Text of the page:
quiries into their truth be almost impracticable ; and, by consequence, our natural right, and duty to think, and judge for ourselves, must be rendered almost nugatory, or be subverted, for want of materials whereon to employ our minds. A man by himself, without communication with other minds, can make no great progress in knowledge ; and besides, an individual is indisposed to use his own strength, when an undisturbed laziness, ignorance, and prejudice give him full satisfaction as to the truth of his opinions. But if there be a free profession, or communication of sentiments, every man will have an opportunity of acquainting himsef with all that ean be known froni others. And many for their own satisfaction will make inquiries, and in order to ascertain the truth of opinions, will desire to know all that can be said on any question.

If such liberty of professing, and teaching he not allowed, error, if authorized, will keep its ground; and truth, if dormant, will never be brought to light; or, if authorized, will be supported on a false, and absurd foundation, and such as would equally support error; and, if received on the ground of authority, will not be in the least meritorious to its professors.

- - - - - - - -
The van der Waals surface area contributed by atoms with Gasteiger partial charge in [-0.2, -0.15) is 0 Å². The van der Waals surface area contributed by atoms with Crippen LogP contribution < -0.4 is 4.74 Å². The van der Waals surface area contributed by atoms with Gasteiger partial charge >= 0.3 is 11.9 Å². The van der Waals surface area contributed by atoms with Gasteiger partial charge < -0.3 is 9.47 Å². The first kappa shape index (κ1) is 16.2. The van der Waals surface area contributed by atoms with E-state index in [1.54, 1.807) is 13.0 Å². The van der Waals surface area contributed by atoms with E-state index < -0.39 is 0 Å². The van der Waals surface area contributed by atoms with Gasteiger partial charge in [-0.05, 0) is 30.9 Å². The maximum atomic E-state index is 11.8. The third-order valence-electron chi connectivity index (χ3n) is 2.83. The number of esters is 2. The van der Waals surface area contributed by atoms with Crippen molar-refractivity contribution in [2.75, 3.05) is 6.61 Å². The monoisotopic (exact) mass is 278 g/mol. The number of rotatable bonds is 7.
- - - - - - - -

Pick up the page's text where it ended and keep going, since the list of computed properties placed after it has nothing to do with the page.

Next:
Besides, not to encourage capable and honesť men to profess, and defend their opinions when different from ours, is to distrust the truth of our own opinions, and to fear the light. Such conduct must, in a country of sense, and learning, increase the number of unbelievers, already so greatly complained of: who, if they see matters of opinion not allowed to be professed, and impartially debated, think, justly perhaps, that they have foul play, and therefore reject many things as false, and ill grounded, which otherwise they might perhaps receive as truths.

The grand principle of men considered as having relation to the Deity, and under an obligation to be religious, is, that they ought to consult their reason, and seek every where for the best instruction ; and of Christians, and Protestants the duty, and professed principle is, to consult reason, and the Scripture, as the rule of: their faith, and practice.